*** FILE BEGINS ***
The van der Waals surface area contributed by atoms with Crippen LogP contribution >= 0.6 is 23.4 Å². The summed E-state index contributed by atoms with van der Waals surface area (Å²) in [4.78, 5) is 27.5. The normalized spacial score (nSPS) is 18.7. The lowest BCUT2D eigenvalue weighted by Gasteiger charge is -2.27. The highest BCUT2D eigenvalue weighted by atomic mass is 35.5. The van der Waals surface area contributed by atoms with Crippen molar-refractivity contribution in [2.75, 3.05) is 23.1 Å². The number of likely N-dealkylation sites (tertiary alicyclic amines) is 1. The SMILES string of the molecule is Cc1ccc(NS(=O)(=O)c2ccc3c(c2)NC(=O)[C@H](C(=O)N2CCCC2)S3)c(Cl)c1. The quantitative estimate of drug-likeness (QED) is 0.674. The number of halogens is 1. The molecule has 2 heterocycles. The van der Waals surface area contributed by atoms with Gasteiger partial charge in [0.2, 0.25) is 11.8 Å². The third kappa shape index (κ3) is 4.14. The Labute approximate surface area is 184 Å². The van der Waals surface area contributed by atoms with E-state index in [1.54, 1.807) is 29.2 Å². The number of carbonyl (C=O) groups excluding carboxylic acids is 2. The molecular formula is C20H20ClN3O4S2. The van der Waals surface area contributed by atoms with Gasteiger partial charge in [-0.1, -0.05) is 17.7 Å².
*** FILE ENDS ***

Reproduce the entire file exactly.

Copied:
The van der Waals surface area contributed by atoms with Crippen LogP contribution >= 0.6 is 23.4 Å². The summed E-state index contributed by atoms with van der Waals surface area (Å²) in [4.78, 5) is 27.5. The normalized spacial score (nSPS) is 18.7. The lowest BCUT2D eigenvalue weighted by Gasteiger charge is -2.27. The highest BCUT2D eigenvalue weighted by atomic mass is 35.5. The van der Waals surface area contributed by atoms with Crippen molar-refractivity contribution in [2.75, 3.05) is 23.1 Å². The number of likely N-dealkylation sites (tertiary alicyclic amines) is 1. The SMILES string of the molecule is Cc1ccc(NS(=O)(=O)c2ccc3c(c2)NC(=O)[C@H](C(=O)N2CCCC2)S3)c(Cl)c1. The quantitative estimate of drug-likeness (QED) is 0.674. The number of halogens is 1. The molecule has 2 heterocycles. The van der Waals surface area contributed by atoms with Gasteiger partial charge in [0.2, 0.25) is 11.8 Å². The third kappa shape index (κ3) is 4.14. The Labute approximate surface area is 184 Å². The van der Waals surface area contributed by atoms with E-state index in [1.54, 1.807) is 29.2 Å². The number of carbonyl (C=O) groups excluding carboxylic acids is 2. The molecular formula is C20H20ClN3O4S2. The van der Waals surface area contributed by atoms with Gasteiger partial charge in [-0.1, -0.05) is 17.7 Å².